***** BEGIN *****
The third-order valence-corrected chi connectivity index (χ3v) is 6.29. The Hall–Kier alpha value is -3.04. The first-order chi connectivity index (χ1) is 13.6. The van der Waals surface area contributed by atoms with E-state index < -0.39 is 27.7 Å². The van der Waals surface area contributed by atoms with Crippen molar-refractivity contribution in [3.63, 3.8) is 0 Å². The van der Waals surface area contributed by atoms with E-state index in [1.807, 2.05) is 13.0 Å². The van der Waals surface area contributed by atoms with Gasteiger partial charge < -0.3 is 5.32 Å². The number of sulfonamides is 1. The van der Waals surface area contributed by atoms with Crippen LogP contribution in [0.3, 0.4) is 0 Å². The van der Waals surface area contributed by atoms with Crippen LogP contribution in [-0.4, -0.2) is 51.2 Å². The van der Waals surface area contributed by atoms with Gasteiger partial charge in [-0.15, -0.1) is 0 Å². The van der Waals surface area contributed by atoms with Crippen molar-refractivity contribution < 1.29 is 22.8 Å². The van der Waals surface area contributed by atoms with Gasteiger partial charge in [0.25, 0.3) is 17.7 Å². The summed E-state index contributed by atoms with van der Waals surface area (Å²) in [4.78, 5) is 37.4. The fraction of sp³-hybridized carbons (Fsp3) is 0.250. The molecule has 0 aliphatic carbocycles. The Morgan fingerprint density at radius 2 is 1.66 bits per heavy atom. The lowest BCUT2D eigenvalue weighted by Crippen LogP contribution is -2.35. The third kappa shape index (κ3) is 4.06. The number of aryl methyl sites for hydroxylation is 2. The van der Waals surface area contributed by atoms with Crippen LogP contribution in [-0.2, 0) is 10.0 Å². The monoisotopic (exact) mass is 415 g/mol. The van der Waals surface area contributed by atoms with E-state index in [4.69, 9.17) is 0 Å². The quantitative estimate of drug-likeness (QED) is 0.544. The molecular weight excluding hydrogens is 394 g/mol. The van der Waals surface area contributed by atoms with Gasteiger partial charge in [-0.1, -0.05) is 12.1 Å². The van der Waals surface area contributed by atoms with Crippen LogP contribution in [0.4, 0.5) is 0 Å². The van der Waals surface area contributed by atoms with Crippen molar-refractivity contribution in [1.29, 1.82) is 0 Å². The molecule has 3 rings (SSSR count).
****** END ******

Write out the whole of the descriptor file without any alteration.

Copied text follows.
The third-order valence-corrected chi connectivity index (χ3v) is 6.29. The Hall–Kier alpha value is -3.04. The first-order chi connectivity index (χ1) is 13.6. The van der Waals surface area contributed by atoms with E-state index < -0.39 is 27.7 Å². The van der Waals surface area contributed by atoms with Crippen molar-refractivity contribution in [3.63, 3.8) is 0 Å². The van der Waals surface area contributed by atoms with E-state index in [1.807, 2.05) is 13.0 Å². The van der Waals surface area contributed by atoms with Gasteiger partial charge < -0.3 is 5.32 Å². The number of sulfonamides is 1. The van der Waals surface area contributed by atoms with Crippen LogP contribution in [0.3, 0.4) is 0 Å². The van der Waals surface area contributed by atoms with Crippen LogP contribution in [-0.4, -0.2) is 51.2 Å². The van der Waals surface area contributed by atoms with Gasteiger partial charge in [-0.15, -0.1) is 0 Å². The van der Waals surface area contributed by atoms with Crippen molar-refractivity contribution < 1.29 is 22.8 Å². The van der Waals surface area contributed by atoms with Gasteiger partial charge in [0.25, 0.3) is 17.7 Å². The summed E-state index contributed by atoms with van der Waals surface area (Å²) in [4.78, 5) is 37.4. The fraction of sp³-hybridized carbons (Fsp3) is 0.250. The molecule has 0 aliphatic carbocycles. The Morgan fingerprint density at radius 2 is 1.66 bits per heavy atom. The lowest BCUT2D eigenvalue weighted by Crippen LogP contribution is -2.35. The third kappa shape index (κ3) is 4.06. The number of aryl methyl sites for hydroxylation is 2. The van der Waals surface area contributed by atoms with Crippen LogP contribution in [-0.2, 0) is 10.0 Å². The monoisotopic (exact) mass is 415 g/mol. The van der Waals surface area contributed by atoms with E-state index in [4.69, 9.17) is 0 Å². The quantitative estimate of drug-likeness (QED) is 0.544. The molecular weight excluding hydrogens is 394 g/mol. The van der Waals surface area contributed by atoms with Gasteiger partial charge in [-0.1, -0.05) is 12.1 Å². The van der Waals surface area contributed by atoms with Crippen LogP contribution in [0.4, 0.5) is 0 Å². The van der Waals surface area contributed by atoms with Crippen molar-refractivity contribution in [1.29, 1.82) is 0 Å². The molecule has 3 rings (SSSR count).